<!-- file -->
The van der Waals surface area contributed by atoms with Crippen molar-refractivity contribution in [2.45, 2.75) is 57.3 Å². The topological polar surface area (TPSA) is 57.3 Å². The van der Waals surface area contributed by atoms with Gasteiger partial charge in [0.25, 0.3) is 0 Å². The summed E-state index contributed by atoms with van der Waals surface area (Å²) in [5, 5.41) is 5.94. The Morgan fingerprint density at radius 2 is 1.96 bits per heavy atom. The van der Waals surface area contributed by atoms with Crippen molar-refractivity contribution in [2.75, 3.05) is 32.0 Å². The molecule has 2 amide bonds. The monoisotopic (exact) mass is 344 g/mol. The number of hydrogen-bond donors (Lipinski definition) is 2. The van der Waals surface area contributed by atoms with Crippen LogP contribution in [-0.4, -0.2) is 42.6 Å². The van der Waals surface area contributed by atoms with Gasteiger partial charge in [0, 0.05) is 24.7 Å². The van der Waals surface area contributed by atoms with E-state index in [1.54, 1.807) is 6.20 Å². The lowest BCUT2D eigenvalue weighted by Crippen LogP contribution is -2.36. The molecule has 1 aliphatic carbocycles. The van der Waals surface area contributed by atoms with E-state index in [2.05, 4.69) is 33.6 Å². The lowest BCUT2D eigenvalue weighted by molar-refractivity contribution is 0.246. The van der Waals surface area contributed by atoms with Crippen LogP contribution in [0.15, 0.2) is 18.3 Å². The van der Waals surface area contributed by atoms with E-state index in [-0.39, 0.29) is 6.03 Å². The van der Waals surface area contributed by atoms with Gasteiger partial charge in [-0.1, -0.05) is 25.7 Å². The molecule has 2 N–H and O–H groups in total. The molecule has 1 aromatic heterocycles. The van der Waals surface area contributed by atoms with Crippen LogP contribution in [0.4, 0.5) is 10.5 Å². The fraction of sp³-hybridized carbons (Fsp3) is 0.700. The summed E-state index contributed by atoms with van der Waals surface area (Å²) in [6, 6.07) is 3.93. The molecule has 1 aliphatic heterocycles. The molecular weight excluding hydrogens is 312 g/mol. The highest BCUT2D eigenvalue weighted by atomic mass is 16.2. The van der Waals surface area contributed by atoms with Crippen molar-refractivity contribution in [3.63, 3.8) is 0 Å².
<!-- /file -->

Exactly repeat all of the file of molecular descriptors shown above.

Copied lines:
The van der Waals surface area contributed by atoms with Crippen molar-refractivity contribution in [2.45, 2.75) is 57.3 Å². The topological polar surface area (TPSA) is 57.3 Å². The van der Waals surface area contributed by atoms with Gasteiger partial charge in [0.25, 0.3) is 0 Å². The summed E-state index contributed by atoms with van der Waals surface area (Å²) in [5, 5.41) is 5.94. The Morgan fingerprint density at radius 2 is 1.96 bits per heavy atom. The van der Waals surface area contributed by atoms with Crippen molar-refractivity contribution in [2.75, 3.05) is 32.0 Å². The molecule has 2 amide bonds. The monoisotopic (exact) mass is 344 g/mol. The number of hydrogen-bond donors (Lipinski definition) is 2. The van der Waals surface area contributed by atoms with Crippen LogP contribution in [-0.4, -0.2) is 42.6 Å². The van der Waals surface area contributed by atoms with Gasteiger partial charge in [0, 0.05) is 24.7 Å². The van der Waals surface area contributed by atoms with E-state index in [1.54, 1.807) is 6.20 Å². The lowest BCUT2D eigenvalue weighted by Crippen LogP contribution is -2.36. The molecule has 1 aliphatic carbocycles. The van der Waals surface area contributed by atoms with E-state index in [2.05, 4.69) is 33.6 Å². The lowest BCUT2D eigenvalue weighted by molar-refractivity contribution is 0.246. The van der Waals surface area contributed by atoms with Crippen LogP contribution in [0.15, 0.2) is 18.3 Å². The van der Waals surface area contributed by atoms with E-state index in [-0.39, 0.29) is 6.03 Å². The van der Waals surface area contributed by atoms with Gasteiger partial charge in [-0.1, -0.05) is 25.7 Å². The molecule has 2 N–H and O–H groups in total. The molecule has 1 aromatic heterocycles. The van der Waals surface area contributed by atoms with Crippen LogP contribution in [0.4, 0.5) is 10.5 Å². The fraction of sp³-hybridized carbons (Fsp3) is 0.700. The summed E-state index contributed by atoms with van der Waals surface area (Å²) in [6, 6.07) is 3.93. The molecule has 1 aliphatic heterocycles. The molecular weight excluding hydrogens is 312 g/mol. The highest BCUT2D eigenvalue weighted by atomic mass is 16.2. The van der Waals surface area contributed by atoms with Crippen molar-refractivity contribution in [3.63, 3.8) is 0 Å².